Total War: Warhammer Is a Thoughtful Celebration of the Warhammer IP

Warhammer's history dates back multiple decades, rich with violence and lore. Merging it with the video game realm has always had tremendous potential, but most attempts have left something to be desired.

This month Warhammer tries something new: Total War. It's as if it was meant to be, blending a well-regarded franchise based on war with, well, a well-regarded franchise based on war. But that didn't necessarily mean that it would work. Thankfully, it did.

The first thing you're likely to do in Total War: Warhammer is start a new campaign. From here, you'll select from up to five familiar factions. The New Campaign page provides pertinent information regarding how each faction functions; no two factions are alike. Each faction starts its campaign with an introduction video that visualizes the world of Warhammer in a beautiful way. You'll see notable places like Altdorf and Karaz-a-Karak brought to life in CGI. It sets the tempo for the great fantasy to come.

You'll soon find yourself spawned within the game world. If you've brushed up on your Warhammer lore, then you'll quickly identify your in-game location. Whether it be Reikland, The Chaos Wastes, Eastern Sylvania, or the Northern Grey Mountains, Total War: Warhammer goes out of its way to recreate the world it is derived from in a thoughtful way. The location of each faction and the boundaries by which serve as perfect regions for violent war. In some cases, you'll relive historic battles that altered territory. In other cases, you'll perform epic military sieges that transform your own virtual landscape.

Each faction has its own unique units that are derived from Warhammer. In the case of the Greenskins, you'll command Orc Boyz, Goblin Archers, Orc Warboss, and even Trolls. Meanwhile, Vampire Counts rely on Crypt Horrors, Giant Bats, and more. Seeing these iconic units on the battlefield in large numbers is a sight to behold. It hasn't been since Warhammer Online that these tabletop-derived characters have been seen in such great numbers, just as they should be.

As you amass an army and attempt to take over new territory, you'll need to carefully manage your faction using unique mechanics. One of the most interesting is the Dwarfs' Grudges mechanic. As in the lore, each action of enemies sends bitterness through the Dwarf kingdom, and they don't soon forget. Missions will pop-up that require you to take revenge on these actions in a variety of ways. The Greenskins are a bit more simplistically-minded; they're heavily encouraged to remain in combat at all times. Sitting around leads to in-fighting and animosity between troops, but they are a handful when they decide to go on a pillaging spree.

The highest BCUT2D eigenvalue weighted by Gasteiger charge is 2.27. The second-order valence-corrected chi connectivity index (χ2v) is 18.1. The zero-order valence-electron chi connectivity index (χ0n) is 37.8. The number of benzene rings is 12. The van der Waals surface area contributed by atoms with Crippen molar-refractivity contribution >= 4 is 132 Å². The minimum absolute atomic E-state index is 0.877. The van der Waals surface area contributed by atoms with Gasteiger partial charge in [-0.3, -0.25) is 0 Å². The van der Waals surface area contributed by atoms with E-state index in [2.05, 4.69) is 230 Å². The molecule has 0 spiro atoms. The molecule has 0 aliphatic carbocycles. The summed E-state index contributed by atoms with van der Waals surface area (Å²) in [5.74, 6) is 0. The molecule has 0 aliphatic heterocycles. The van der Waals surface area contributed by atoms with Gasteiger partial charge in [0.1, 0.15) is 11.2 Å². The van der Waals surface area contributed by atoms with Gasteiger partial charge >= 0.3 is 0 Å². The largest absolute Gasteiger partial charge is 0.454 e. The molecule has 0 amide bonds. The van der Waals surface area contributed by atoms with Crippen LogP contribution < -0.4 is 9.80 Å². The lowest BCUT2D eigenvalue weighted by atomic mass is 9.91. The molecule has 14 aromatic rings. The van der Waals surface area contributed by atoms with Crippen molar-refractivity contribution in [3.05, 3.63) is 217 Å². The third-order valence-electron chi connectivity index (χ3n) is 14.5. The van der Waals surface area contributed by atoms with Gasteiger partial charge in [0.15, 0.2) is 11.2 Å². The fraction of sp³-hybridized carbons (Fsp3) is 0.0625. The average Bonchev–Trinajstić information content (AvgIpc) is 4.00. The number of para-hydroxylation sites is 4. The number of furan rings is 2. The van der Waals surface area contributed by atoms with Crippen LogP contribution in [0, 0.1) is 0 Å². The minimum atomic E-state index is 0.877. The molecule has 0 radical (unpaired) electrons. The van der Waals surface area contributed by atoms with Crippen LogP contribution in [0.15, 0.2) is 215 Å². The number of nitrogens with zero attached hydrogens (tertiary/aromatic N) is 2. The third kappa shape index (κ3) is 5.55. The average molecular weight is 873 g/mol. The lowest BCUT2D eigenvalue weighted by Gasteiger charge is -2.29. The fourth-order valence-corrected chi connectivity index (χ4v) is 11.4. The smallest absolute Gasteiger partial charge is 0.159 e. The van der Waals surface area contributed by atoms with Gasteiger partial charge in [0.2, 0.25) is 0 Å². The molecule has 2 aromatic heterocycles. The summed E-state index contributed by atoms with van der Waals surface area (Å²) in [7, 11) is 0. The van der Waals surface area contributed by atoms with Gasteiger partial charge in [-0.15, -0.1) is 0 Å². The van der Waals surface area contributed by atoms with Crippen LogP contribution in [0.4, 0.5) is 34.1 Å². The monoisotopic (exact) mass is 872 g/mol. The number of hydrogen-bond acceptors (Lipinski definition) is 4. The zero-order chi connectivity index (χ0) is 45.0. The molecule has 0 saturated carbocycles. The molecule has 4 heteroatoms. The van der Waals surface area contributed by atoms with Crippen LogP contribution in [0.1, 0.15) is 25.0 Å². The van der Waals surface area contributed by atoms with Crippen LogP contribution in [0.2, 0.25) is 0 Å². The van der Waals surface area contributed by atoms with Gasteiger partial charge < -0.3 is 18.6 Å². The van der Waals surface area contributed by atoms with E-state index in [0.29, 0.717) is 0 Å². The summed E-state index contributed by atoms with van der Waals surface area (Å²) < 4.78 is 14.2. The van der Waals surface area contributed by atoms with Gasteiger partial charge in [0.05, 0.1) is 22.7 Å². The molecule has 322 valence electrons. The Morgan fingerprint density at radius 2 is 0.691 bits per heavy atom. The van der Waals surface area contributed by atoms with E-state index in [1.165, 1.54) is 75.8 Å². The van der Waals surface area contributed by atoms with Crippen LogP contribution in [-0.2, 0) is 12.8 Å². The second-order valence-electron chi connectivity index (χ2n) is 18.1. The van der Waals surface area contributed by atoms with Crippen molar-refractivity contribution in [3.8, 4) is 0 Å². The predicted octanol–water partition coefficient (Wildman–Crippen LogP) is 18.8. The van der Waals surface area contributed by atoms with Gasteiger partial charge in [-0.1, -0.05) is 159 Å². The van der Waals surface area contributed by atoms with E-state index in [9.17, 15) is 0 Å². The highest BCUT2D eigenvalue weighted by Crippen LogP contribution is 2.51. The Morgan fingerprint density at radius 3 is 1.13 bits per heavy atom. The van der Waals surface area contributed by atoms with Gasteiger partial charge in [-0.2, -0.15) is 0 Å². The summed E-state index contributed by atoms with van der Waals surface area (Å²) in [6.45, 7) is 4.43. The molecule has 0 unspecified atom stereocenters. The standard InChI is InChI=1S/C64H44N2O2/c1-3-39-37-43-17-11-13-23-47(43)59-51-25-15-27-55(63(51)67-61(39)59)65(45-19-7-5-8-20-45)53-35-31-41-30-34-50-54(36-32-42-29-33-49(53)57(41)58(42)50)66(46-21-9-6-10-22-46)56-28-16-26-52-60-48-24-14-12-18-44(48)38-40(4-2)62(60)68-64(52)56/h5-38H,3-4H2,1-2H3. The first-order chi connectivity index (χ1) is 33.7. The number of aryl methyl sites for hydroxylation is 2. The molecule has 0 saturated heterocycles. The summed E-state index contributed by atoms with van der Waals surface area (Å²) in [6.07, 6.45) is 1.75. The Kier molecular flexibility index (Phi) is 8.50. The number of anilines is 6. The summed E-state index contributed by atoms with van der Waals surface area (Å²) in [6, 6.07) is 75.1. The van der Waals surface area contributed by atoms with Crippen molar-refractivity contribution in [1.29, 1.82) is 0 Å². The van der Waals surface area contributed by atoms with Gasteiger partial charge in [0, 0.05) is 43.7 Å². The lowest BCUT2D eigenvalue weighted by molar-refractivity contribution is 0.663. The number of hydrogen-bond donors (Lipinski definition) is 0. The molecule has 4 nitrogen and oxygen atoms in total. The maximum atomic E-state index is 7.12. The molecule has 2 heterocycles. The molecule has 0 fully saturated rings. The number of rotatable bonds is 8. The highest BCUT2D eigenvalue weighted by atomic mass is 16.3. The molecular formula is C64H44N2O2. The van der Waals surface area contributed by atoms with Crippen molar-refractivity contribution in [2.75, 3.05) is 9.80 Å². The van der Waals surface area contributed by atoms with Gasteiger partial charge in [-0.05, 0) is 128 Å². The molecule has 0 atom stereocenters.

Of course, all this is done within the context of a Total War game. Naturally, this means that combat can be controlled in highly refined ways, and the visual experience is wonderful. There's a little bit of everything, with plenty of melee and ranged units, siege equipment, and more that will be mechanically familiar to fans of Total War.

On your path to victory you'll command from the perspective of one of over 10 different leaders. Mannfred Von Carstein, Grimgor Ironhide, Emperor Karl Franz, High King Thormgrim Grudgebearer, and Kholek Suneater; the names are notorious, and their impact on the lore is enough for several novels. As with a few of the elite units, they are capable of utilizing unique magic that has devastating effects on the battlefield. These don't just look like high profile characters, they have a high profile impact on each battle and should be defended with vigilance.

Ultimately, with all this careful consideration and attention to detail, you are able to experience Warhammer in a true-to-IP fashion that is unlike any game that has come before it .The marriage between Total War and Warhammer is genuine and exciting, making it a game deserving of attention from anyone with an interest in either franchise.